Tuesday, September 20, 2011

Keepin' it Clean, Part I. The Pacifier Man of Menton

In March of this year when the City of Ottawa announced their intention to cut household trash collection from once a week to once every two weeks I could almost see the flies cheering and beating their wings with glee.  What a happy and stinky time for all those hungry insects, insatiable raccoons, squirrels, rats, mice, cockroaches and other parasitic chow hounds that will join the flies in the stampede to the trash can buffet!

Here in the south of France, trash is collected six times a week and it takes no getting used to at all. How do they do it?  I don't really know but I'm glad they do.

In Menton, if you live in a house, every day you put your trash in your very own trash can and leave it by the side of the road.  If you live in a village with streets that are too narrow and steep for a trash truck to manage, you put your trash in a designated central place in a large communal receptacle that everyone shares.  Uncle Jim and I do this at our house in Monaco.  It's a good chance to mingle with the neighbours!

Along with the frequent household trash collection there is a huge fleet of trucks, boats, carts, hoses, receptacles and dedicated people who roam the streets and sea throughout the day who sweep, spray, empty, scrub, scrape, scoop, wipe and generally work hard to keep the streets and water for the most part, shining and bright.  The exceptions will be discussed in Keepin' it Clean Part II,  but I digress...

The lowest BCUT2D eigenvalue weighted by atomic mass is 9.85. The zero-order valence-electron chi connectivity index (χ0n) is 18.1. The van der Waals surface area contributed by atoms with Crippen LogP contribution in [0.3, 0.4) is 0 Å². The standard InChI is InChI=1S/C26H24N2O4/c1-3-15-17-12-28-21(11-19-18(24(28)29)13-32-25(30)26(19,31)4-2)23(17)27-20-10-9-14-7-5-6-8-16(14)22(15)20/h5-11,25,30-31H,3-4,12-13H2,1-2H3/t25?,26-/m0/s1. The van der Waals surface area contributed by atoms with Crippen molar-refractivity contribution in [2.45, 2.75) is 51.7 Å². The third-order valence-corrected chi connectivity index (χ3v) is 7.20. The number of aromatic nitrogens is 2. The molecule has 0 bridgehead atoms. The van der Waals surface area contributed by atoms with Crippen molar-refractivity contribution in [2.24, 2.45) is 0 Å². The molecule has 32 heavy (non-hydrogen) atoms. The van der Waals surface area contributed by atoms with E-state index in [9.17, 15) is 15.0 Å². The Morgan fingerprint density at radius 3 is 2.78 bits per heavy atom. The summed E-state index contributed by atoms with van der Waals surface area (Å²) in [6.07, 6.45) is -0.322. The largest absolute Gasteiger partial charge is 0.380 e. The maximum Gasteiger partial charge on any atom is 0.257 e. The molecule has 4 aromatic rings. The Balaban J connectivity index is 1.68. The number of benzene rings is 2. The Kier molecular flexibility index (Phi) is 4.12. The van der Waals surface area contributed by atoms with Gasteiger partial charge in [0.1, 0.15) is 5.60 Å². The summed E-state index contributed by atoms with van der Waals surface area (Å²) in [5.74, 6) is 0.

This morning as I was leaving the Marché U grocery store in the Port of Garavan, I met up with Jean-Pierre, one of Menton's most specialized street cleaners.

Jean Pierre roams the area around the port of Garavan between the sea and the wide pedestrian avenue on the Promenade du Soleil, collecting all the things that the messy people drop, throw, toss and discard. You always know when Jean Pierre is nearby because the street behind him is clean and by how he decorates his trash cart.  It's unmistakable.  For years now, Jean Pierre has been collecting all the tetines or pacifiers that he finds.  All of these colourful tetines form a pretty ring around his trash cart.  

On this beautiful sunny morning, I asked Jean Pierre how long he has been collecting the tetines.  "A few years," he replied and added that he finds more of them in the summer than the winter,  the summer being a prime time when tourists with babies sucking on tetines descend on Menton to swim on the beach.

 Judging by his cart, shops that sell new tetines in Menton are doing a booming business!


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